signs of underinvesting

Figuring out how much to invest is difficult. Often, it involves a lot of research with a healthy dose of assumption. After all, no one can actually predict what the market will do with complete accuracy; they can only create estimates based on historical data, performance expectations, and other points. Since determining what’s an appropriate amount to invest is challenging, many people end up missing the mark. If you’re worried that you aren’t committing enough money to your investments, here are five signs of underinvesting that you need to know about.

1. Your Only Investments Are in One Retirement Account

While setting money aside in a 401(k) or IRA is an excellent idea, if those are your only investments, there’s a solid sign of underinvesting. Often, that one account alone isn’t going to be enough to reach your goals.

In most cases, it’s best to supplement your main retirement account with other investment accounts. This could include voluntary options through your employer, non-retirement brokerage accounts, or other similar options.

2. Your Retirement Account Is Maxed, and Your Savings Account is Overflowing

Once you max out your retirement account and have a healthy emergency fund, continuing to put your money into a savings account means you’re missing out on an opportunity. Most savings accounts offer minimal returns, even if it’s a high-yield savings account. As a result, the money you’re setting aside may not be keeping pace with inflation.

Now, it is smart to have money available in a highly accessible savings account for emergencies. But once you’ve got that money gathered, it’s time to transition to an approach that will bring you higher yields.

A brokerage account could be an excellent option. Not only will you capture more growth potential, but you can withdrawal the money without the penalties that come with many retirement accounts. That could make it suitable for a range of mid- to long-term savings goals.

3. Your Portfolio is Low-Risk

While it’s wise to shift your portfolio into more conservative territory as you get closer to retirement, being low-risk long-term might not be ideal. If you’re highly risk-averse and have been incredibly cautious with your investments, you may not be seizing the same amount of growth potential as the average investor. As a result, you may fall short of your savings goals.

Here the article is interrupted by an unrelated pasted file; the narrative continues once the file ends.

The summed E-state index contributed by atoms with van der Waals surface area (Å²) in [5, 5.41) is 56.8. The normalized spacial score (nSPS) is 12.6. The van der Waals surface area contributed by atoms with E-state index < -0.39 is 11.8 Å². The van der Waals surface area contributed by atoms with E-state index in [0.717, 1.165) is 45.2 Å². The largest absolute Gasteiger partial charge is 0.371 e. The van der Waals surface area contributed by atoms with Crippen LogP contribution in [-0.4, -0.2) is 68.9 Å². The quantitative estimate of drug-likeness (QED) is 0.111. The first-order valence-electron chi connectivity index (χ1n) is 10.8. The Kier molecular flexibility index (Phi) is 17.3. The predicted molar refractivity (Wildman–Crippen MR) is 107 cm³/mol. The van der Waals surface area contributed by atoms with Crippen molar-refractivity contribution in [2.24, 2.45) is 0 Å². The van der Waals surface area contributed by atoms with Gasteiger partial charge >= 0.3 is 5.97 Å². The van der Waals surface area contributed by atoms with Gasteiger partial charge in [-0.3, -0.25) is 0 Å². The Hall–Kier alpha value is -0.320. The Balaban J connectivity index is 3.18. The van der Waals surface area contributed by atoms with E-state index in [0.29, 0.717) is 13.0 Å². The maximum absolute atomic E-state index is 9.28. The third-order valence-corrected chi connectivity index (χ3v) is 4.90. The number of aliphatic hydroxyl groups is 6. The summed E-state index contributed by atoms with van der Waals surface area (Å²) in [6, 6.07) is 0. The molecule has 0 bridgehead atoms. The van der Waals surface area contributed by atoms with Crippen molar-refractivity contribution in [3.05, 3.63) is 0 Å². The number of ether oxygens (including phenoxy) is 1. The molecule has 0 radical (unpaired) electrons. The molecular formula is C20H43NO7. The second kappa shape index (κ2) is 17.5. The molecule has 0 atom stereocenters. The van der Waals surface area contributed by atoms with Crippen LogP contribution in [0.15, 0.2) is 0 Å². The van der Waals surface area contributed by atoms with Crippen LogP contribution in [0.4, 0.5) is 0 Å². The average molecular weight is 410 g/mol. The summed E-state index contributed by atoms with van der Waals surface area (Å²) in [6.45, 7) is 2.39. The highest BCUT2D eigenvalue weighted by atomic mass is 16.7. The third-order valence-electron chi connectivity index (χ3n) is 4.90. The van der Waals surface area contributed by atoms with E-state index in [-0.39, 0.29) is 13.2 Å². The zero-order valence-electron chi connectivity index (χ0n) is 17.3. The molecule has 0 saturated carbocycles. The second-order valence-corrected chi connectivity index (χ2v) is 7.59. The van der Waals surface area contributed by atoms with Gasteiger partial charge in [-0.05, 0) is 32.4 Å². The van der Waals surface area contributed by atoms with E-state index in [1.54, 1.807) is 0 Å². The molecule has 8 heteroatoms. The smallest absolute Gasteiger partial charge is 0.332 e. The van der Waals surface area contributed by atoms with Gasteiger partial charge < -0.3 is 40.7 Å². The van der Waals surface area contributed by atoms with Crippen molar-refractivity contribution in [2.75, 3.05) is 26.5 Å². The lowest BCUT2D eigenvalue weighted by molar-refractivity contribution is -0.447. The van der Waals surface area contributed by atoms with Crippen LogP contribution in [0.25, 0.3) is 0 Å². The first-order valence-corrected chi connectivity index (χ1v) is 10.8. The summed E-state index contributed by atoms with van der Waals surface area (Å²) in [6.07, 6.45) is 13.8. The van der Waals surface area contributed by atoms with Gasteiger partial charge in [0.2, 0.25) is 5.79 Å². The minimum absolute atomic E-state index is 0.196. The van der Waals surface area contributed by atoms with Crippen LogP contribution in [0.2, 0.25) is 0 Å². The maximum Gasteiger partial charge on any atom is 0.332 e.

If you’re going to remain low-risk, then you need to invest more money. That way, you can compensate for lower returns with a more aggressive savings rate.

4. You Have Lofty Goals

For most people, their investment goals fall into “modest” territory. For example, they may want a comfortable – but not necessarily luxurious – retirement. If that’s the case, while they might need to save quite a bit, they don’t have to be overly aggressive.

However, if your goals are far loftier than average and you’ve been following standard investment advice, there’s a decent chance you’re underinvesting. Most recommendations regarding salary percentages to set aside are based on achieving average targets, not grand goals. So, if yours fall more into the latter category, you might need to set more aside to make your dream a reality.

5. You Haven’t Increased Your Investing After a Major Life Event

When it comes to investing, many people use a set-it-and-forget-it approach. While this can be fine if your personal circumstances remain stable, it isn’t ideal if things change.

For example, securing a raise, getting married, and having a child are all life events that could make increasing your investing rate a smart move, if not an outright necessity. Consider how the life event has altered your life and if having more money set aside would be beneficial. If the answer is “yes,” make the adjustment right away.

Are there any other signs of underinvesting that people should watch out for as they plan their investments? Share your thoughts in the comments below.

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